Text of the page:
I appreciate very much your honesty in these sentiments. Having lost my father to cancer several months ago, I think I can understand a little of the sorrow you are feeling at your Uncles death. In the couple of times we have met in person, I have always sensed a genuineness in you that is evident in your blog posting, too.
    Understanding the limits of our relationship (rare personal contact and the frustration of trying to really communicate over a blog), I wonder if I might venture a thought or two regarding your post. Really it is only one thought.
    Doesnt your confusion all boil down to a question of authority? By that I mean, how will you ever decide what is true about God? What I have noticed on your blog over the last couple of years is that you do not often seem to run your questions through the pages of Scripture the Bible. You know me enough to know that I believe you will find the answers you look for there and no where else.
    I am not trying to school you or condemn you… I think of you as a friend in the Lord (as limited as our contacts have been) and cannot hope anything but the grace of God on your life. I feel in many respects like one of those 4 lepers who wandered out of the besieged Samaria to find the Syrian camp emptied and full of food. This day is a day of good news, said the one as they returned to the city to tell all of Gods provision. I am no better than any man (and far worse than most), but there is good news in the Word of God, my friend. And answers.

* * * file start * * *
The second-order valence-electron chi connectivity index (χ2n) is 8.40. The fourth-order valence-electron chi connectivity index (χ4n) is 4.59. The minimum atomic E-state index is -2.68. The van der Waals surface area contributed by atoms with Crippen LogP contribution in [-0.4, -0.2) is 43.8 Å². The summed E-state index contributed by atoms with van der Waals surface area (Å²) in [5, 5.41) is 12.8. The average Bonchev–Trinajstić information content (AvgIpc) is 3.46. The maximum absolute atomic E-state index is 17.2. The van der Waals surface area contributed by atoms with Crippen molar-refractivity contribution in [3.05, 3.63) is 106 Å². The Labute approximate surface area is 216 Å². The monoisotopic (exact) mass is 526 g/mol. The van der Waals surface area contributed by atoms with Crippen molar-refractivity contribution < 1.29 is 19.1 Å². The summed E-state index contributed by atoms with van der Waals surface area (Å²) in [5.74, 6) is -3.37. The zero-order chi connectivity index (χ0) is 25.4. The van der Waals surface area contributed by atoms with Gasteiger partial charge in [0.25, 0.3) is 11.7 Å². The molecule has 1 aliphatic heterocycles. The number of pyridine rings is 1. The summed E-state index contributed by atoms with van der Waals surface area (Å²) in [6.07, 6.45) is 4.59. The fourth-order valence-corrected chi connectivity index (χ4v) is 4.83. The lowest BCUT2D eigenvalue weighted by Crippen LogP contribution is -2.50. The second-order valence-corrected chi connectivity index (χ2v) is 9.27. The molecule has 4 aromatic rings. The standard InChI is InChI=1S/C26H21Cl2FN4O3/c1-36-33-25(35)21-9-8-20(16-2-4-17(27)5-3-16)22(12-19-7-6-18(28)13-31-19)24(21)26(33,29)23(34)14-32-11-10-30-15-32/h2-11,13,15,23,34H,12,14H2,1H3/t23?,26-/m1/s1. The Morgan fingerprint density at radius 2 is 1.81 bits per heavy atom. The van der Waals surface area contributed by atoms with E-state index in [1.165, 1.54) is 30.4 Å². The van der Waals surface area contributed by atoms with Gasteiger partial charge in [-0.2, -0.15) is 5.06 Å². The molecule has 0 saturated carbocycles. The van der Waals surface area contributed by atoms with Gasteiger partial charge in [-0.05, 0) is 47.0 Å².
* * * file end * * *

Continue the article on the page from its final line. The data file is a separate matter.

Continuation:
2. Hey Paul, I to have appreciated our interaction in the past, either in person or on here. I appreciate the sense of grace you have yet firmness in your convictions, something I have a lot to learn from. I don’t think your schooling me, feel free to post whenever on here without fear of that.

    I feel as if I have been searching the Bible for these answers, which has brought me to conclusions thus far (on at least what I don’t believe). In fact, I’d have a hard time looking anywhere else on my understandings of hell, judgment and death than the Bible. So I will continue to look there. I don’t think my views (at least on these subjects) come from anywhere but.